Rode into town early afternoon to get my mullet trimmed, then took the long way back – a surprisingly enjoyable slog up the Terrace going south from Parliament. I managed to time this well, in a weather window. The fresh air felt good and wholesome in my lungs and the ride gave me a surge of energy for the rest of the afternoon.
Rode home in cold feathery rain – dampening rather than soaking – and again this was a pretty good ride. Stopped for armfuls of cat food. Pannier heaving once again. Kept up a fast clip all the way home.
Rain. Tiredness. Raroa Road. Daylight savings is still a source of suffering to me.
Saw some good dogs on this ride, including some with matching puffer jackets on, and a woman picking up a little dog to put it in the back seat of her car. I’ve always been really struck by the image of a person gently picking up an animal to put it in a car or on a couch or bed. My mother would pick up our dog – a minature dachshund – to put her on the bed when she got too old to jump, and we would pick her up to transport her up and down stairs.
After work I couldn’t face another rainy ride, so left my bike at work. This is always interesting: the line between ‘yes I will ride’ and ‘I can’t do it’. I often find that this line is endlessly negotiable and whim-driven – even when you think the decision is final, there’s nearly always room to turn things around and take the other route. If only I could take this wisdom over into other parts of my life, like writing. ‘Yes I will do it today’ versus ‘I can’t, I can’t, I will die if I do it.’
No notes on this day’s rides, really, because my head was so full of work on both of them: I rode into town at lunchtime then rode home at the end of the day, making lists and writing emails and having important conversations in my head in which I articulated myself perfectly.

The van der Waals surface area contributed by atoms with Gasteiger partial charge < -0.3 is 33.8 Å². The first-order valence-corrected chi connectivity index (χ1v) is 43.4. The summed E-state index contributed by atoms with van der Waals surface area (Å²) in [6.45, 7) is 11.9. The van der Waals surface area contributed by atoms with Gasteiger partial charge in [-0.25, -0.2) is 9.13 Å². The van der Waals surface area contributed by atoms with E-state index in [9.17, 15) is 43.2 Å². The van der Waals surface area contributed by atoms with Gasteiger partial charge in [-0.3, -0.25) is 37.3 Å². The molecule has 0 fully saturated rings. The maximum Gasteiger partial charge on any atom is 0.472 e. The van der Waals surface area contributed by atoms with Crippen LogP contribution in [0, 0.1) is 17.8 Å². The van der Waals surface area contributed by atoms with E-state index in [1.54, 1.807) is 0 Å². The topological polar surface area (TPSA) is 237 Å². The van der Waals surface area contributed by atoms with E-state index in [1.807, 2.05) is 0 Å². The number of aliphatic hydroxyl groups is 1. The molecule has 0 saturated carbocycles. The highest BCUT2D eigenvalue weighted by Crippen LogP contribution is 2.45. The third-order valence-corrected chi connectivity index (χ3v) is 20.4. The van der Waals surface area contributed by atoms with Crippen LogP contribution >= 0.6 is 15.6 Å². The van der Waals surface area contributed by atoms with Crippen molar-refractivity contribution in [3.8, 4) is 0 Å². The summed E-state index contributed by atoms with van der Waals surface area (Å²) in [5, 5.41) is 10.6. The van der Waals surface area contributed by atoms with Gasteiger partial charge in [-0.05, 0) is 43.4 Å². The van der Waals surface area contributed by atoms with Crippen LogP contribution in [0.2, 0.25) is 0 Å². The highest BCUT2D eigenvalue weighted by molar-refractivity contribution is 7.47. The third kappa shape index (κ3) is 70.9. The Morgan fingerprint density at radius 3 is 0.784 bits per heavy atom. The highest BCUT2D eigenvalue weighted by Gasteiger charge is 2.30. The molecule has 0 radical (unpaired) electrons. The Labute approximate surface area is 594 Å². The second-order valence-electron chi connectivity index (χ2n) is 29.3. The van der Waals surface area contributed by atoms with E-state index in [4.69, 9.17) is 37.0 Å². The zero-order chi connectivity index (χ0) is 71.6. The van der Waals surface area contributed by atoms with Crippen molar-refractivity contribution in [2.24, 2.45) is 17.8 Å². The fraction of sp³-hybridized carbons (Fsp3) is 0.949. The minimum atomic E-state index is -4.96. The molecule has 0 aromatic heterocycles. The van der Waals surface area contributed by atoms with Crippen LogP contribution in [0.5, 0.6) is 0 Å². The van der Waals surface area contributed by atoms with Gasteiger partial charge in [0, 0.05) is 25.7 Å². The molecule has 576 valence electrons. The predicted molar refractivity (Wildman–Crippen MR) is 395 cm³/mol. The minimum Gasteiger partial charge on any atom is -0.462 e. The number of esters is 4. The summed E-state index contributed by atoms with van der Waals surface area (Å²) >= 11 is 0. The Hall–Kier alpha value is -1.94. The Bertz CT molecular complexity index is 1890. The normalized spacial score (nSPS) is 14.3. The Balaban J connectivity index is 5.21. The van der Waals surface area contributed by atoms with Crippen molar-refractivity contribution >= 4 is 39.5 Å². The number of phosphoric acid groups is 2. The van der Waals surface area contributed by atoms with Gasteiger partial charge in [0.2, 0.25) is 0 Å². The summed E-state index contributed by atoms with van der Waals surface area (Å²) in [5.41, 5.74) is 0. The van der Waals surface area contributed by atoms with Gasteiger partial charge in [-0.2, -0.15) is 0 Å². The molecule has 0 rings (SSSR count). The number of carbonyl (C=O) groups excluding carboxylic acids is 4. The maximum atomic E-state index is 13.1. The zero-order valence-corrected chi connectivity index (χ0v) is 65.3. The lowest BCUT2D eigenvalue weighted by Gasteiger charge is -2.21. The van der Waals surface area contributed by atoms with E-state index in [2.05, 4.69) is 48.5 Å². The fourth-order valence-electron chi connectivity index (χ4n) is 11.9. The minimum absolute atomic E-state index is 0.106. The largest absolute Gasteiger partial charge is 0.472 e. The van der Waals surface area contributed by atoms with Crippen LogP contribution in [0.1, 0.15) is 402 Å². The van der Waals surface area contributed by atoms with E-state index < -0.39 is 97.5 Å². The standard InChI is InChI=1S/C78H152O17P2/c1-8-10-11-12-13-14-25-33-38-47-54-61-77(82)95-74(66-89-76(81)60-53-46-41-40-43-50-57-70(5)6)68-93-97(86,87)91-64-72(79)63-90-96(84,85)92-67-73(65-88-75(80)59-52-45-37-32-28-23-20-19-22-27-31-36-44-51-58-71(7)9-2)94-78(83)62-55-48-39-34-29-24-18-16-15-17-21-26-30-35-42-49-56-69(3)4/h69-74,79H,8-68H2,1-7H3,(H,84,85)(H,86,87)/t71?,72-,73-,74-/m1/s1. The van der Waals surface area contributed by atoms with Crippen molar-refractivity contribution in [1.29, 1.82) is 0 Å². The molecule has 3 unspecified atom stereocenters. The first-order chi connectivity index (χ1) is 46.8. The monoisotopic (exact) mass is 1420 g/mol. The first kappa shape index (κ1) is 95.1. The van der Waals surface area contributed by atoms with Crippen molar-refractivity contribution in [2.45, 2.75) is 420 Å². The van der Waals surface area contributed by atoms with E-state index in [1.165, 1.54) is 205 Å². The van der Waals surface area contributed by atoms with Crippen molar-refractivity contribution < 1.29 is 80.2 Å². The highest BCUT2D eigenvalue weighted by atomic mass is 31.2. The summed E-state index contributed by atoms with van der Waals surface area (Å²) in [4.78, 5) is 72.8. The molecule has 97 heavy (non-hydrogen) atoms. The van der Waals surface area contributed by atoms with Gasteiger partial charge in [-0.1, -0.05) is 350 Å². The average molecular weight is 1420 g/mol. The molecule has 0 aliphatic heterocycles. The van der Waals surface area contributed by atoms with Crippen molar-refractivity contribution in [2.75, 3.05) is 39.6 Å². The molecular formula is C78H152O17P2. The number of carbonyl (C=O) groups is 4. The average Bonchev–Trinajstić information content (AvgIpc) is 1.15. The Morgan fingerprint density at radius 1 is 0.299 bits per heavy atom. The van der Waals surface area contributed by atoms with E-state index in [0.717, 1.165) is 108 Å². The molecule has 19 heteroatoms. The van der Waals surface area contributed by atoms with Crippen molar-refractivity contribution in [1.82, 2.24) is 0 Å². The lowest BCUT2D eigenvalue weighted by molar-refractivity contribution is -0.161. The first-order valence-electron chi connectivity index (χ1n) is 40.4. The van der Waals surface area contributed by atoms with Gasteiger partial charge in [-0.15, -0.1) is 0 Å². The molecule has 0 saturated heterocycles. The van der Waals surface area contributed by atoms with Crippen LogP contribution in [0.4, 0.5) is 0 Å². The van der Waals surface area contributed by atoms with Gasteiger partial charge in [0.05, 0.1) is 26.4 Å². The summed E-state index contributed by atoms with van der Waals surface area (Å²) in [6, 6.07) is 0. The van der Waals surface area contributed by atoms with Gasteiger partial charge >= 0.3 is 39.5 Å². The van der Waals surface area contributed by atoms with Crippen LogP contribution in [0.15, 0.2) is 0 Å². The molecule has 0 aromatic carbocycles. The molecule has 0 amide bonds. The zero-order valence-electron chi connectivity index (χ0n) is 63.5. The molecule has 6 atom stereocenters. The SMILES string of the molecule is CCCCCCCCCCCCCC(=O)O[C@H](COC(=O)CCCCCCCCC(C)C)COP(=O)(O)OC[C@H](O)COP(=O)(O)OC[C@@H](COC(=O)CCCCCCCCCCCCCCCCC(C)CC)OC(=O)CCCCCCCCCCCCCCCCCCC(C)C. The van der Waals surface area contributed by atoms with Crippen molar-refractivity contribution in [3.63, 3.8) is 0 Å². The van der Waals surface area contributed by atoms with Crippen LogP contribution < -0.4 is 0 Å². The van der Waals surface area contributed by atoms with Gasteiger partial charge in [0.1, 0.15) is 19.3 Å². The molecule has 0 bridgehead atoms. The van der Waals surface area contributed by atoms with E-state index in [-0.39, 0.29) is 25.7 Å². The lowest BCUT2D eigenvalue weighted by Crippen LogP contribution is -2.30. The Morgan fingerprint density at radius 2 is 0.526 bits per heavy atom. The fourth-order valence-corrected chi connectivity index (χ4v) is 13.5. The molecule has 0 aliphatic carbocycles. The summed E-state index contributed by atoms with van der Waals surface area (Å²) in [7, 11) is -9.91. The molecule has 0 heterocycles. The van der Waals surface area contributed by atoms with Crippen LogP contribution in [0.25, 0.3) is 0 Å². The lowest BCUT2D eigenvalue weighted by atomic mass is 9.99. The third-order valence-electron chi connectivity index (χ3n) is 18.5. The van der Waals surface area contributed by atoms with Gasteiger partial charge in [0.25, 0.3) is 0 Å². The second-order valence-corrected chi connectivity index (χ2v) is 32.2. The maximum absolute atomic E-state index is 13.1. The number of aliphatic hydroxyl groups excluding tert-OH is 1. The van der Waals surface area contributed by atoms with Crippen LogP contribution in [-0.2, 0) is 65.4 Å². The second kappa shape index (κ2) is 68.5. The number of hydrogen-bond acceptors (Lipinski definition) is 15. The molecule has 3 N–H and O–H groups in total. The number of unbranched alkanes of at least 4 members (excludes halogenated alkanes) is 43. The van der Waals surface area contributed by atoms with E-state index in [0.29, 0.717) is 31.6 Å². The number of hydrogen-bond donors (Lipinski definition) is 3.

Sometimes everything becomes clear on the bike – almost like it does when you’re on a long flight, in a blissfully unreachable bubble – and then once your feet are back on the ground the world rushes in and sucks you back out, and you realise that the clarity was a fantasy.
Managed tiny, limpy run in the morning. Then today was a three-ride day. The morning ride in a watery sun, a lunchtime errands ride, then the post-Friday-beer ride, which was a delight – quiet and cool, cherry blossom glowing, and it was still lightish (daylight saving suddenly a good idea).
Lately I’ve been neglecting my foam-rolling and ‘Claw’-ing (as detailed in the Thursday entry of the below post:)
So I’ve renewed my efforts to use the foam-roller and the Claw every day in an effort to speed up my Bad Leg’s long and tedious recovery. It is such a time-consuming business to writhe around on the floor in various degrees of discomfort, and I don’t even know for sure if it’s truly helping, but my leg feels much better after I do it. In the end, with legs, all you have to go by is feeling.
Hopefully next week’s post will be more interesting.